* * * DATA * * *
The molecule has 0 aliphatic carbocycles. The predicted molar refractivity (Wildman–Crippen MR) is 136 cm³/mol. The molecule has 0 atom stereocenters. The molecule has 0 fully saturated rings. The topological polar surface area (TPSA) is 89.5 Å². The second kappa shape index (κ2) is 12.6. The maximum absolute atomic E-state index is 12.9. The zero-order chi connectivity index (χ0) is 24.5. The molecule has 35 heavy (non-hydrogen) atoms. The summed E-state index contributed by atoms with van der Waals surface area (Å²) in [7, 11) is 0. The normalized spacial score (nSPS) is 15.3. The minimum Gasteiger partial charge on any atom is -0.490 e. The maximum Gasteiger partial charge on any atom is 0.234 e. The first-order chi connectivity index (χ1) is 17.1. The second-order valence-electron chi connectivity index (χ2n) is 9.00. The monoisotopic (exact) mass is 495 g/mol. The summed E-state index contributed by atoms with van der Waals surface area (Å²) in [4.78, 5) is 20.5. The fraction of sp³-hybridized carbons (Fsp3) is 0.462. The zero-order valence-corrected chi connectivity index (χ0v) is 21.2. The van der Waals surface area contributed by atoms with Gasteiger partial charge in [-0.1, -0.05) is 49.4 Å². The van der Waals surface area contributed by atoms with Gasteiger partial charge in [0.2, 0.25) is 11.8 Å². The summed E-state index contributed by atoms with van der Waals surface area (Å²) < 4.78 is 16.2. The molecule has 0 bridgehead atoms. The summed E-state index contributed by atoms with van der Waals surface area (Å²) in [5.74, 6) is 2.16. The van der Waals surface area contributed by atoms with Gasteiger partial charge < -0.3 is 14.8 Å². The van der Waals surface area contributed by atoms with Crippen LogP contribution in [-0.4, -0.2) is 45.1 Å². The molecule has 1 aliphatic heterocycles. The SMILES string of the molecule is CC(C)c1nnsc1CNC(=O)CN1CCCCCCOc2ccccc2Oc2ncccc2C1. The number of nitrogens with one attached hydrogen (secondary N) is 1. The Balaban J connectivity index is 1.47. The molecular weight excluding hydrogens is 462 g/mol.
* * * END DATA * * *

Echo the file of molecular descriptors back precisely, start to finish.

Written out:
The molecule has 0 aliphatic carbocycles. The predicted molar refractivity (Wildman–Crippen MR) is 136 cm³/mol. The molecule has 0 atom stereocenters. The molecule has 0 fully saturated rings. The topological polar surface area (TPSA) is 89.5 Å². The second kappa shape index (κ2) is 12.6. The maximum absolute atomic E-state index is 12.9. The zero-order chi connectivity index (χ0) is 24.5. The molecule has 35 heavy (non-hydrogen) atoms. The summed E-state index contributed by atoms with van der Waals surface area (Å²) in [7, 11) is 0. The normalized spacial score (nSPS) is 15.3. The minimum Gasteiger partial charge on any atom is -0.490 e. The maximum Gasteiger partial charge on any atom is 0.234 e. The first-order chi connectivity index (χ1) is 17.1. The second-order valence-electron chi connectivity index (χ2n) is 9.00. The monoisotopic (exact) mass is 495 g/mol. The summed E-state index contributed by atoms with van der Waals surface area (Å²) in [4.78, 5) is 20.5. The fraction of sp³-hybridized carbons (Fsp3) is 0.462. The zero-order valence-corrected chi connectivity index (χ0v) is 21.2. The van der Waals surface area contributed by atoms with Gasteiger partial charge in [-0.1, -0.05) is 49.4 Å². The van der Waals surface area contributed by atoms with Gasteiger partial charge in [0.2, 0.25) is 11.8 Å². The summed E-state index contributed by atoms with van der Waals surface area (Å²) < 4.78 is 16.2. The molecule has 0 bridgehead atoms. The summed E-state index contributed by atoms with van der Waals surface area (Å²) in [5.74, 6) is 2.16. The van der Waals surface area contributed by atoms with Gasteiger partial charge < -0.3 is 14.8 Å². The van der Waals surface area contributed by atoms with Crippen LogP contribution in [-0.4, -0.2) is 45.1 Å². The molecule has 1 aliphatic heterocycles. The SMILES string of the molecule is CC(C)c1nnsc1CNC(=O)CN1CCCCCCOc2ccccc2Oc2ncccc2C1. The number of nitrogens with one attached hydrogen (secondary N) is 1. The Balaban J connectivity index is 1.47. The molecular weight excluding hydrogens is 462 g/mol.